By Pat Sherman
During its Dec. 6 meeting, the La Jolla Community Planning Association (LJCPA) requested that problematic La Jolla Shores home rebuild plans be revised and resubmitted to the LJCPA in the future.
Interior designer Gricel Cedillo presented plans for the Gaxiola Residence at 2414 Calle de Oro, which includes demolition of an existing one-story, 3,178-square-foot home, to be replaced by a two-story, 11,696-square-foot residence with four bedrooms, seven bathrooms, a two-car garage, attached guest quarters and swimming pool on 29,120 square feet. Approximately 4,744-square feet of the project would be considered a “phantom floor,” or ground-level uninhabitable space.
In October, the La Jolla Development Permit Review Committee (DPR) voted that findings could be made for approval of site and coastal development permits for the project.
However, LJCPA members found too many variables with current Gaxiola Residence plans for their comfort. LJCPA board member Phil Merten said the structure’s flat- roof, contemporary architecture conflicted with an adjacent gable-tyle roof and several one-story ranch-style houses in the area.
Merten expressed further concerns about a 10-foot-tall retaining wall in front of the home that would support the swimming pool. Questions arose as to the length of the wall, and whether it had been included on earlier drawings submitted to the city.
“If this wall is a problem, it can go away,” Cedillo said. “If the wall isn’t in the city plans, we’re not even going to be able to put it there.”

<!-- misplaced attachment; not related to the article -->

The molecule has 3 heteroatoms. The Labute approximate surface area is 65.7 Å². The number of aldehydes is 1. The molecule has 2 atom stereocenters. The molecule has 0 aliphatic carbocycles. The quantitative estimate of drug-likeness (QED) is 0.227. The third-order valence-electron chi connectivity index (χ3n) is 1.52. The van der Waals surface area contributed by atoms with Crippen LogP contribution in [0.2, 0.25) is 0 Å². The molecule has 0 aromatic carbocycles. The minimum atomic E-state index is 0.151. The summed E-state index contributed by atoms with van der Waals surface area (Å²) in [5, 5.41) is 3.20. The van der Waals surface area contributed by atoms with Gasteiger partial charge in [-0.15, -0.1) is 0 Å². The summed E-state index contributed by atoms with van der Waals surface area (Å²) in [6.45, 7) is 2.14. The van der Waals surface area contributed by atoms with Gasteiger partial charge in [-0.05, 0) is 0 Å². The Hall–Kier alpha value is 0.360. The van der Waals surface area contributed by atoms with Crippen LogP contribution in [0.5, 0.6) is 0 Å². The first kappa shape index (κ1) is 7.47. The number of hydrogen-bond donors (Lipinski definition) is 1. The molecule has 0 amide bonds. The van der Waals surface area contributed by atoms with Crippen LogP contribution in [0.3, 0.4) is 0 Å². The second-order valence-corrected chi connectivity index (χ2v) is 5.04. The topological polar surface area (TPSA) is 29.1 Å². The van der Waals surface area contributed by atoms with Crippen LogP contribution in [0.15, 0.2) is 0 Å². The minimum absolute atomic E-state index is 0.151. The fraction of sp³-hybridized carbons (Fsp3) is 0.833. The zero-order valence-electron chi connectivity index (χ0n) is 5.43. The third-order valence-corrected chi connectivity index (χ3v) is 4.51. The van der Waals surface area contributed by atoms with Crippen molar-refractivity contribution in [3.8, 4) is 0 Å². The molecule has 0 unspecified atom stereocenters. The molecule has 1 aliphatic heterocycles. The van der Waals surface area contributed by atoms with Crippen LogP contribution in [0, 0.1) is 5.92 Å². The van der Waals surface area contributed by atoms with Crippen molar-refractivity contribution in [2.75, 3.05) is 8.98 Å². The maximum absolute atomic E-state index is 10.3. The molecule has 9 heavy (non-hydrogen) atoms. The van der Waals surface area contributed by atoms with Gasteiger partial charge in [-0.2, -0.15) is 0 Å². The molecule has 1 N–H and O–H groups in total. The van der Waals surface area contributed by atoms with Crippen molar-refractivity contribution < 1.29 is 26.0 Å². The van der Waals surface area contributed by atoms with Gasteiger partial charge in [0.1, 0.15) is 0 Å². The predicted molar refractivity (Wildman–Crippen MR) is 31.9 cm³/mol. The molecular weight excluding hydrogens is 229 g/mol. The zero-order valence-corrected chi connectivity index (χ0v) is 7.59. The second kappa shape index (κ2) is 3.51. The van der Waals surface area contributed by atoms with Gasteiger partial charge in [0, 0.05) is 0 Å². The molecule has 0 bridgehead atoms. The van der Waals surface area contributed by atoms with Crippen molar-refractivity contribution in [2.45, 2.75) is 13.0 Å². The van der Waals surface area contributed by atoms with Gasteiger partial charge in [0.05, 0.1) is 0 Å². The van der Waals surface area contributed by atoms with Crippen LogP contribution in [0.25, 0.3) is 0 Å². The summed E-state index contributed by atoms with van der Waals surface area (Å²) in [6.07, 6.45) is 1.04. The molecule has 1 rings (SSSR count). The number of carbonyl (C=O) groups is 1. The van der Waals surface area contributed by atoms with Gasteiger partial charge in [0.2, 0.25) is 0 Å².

“I am just not ... sure we even ought to vote on a project when there’s such an inaccuracy in the renderings you’re showing us,” board member Laura Ducharme Conboy said. “I know that artistic license means that you can wiggle some things around, but if we’re to understand that a wall stretching the full distance of a rendering is actually only on a portion of it ... I recommend that you take your drawings back and correct them. ... There’s not enough information here that I can rely on.”
LJCPA Board President Tony Crisafi suggested the applicant return at a later date with modified drawings that are clearer and that show how the project complies with La Jolla Shores landscaping regulations.
In other LJCPA news n Tying the Lot: LJCPA
• Tying the Lot:
LJCAPA members reacted more favorably to a proposed Bird Rock home rebuild at 5328 and 5334 Calumet Ave., voting 12-1-1 that findings could be made for site and coastal development permits for the project.
It calls for demolition of two existing structures totaling 8,042 square feet and construction of a new 7,308-square-foot, single-story home with a spa and 2,820-square-foot basement on 15,201 square feet.
Though the DPR committee voted in favor of the permit requests in October, the item was previously pulled from the LJCPA agenda due to questions regarding the lot-tie agreement.
The applicant proposed to reduce the project’s width by three feet to increase side views, said attorney Matt Peterson, who represented the applicant during the LJCPA meeting. A spacious, central entry window would also preserve access to some coastal views, he said.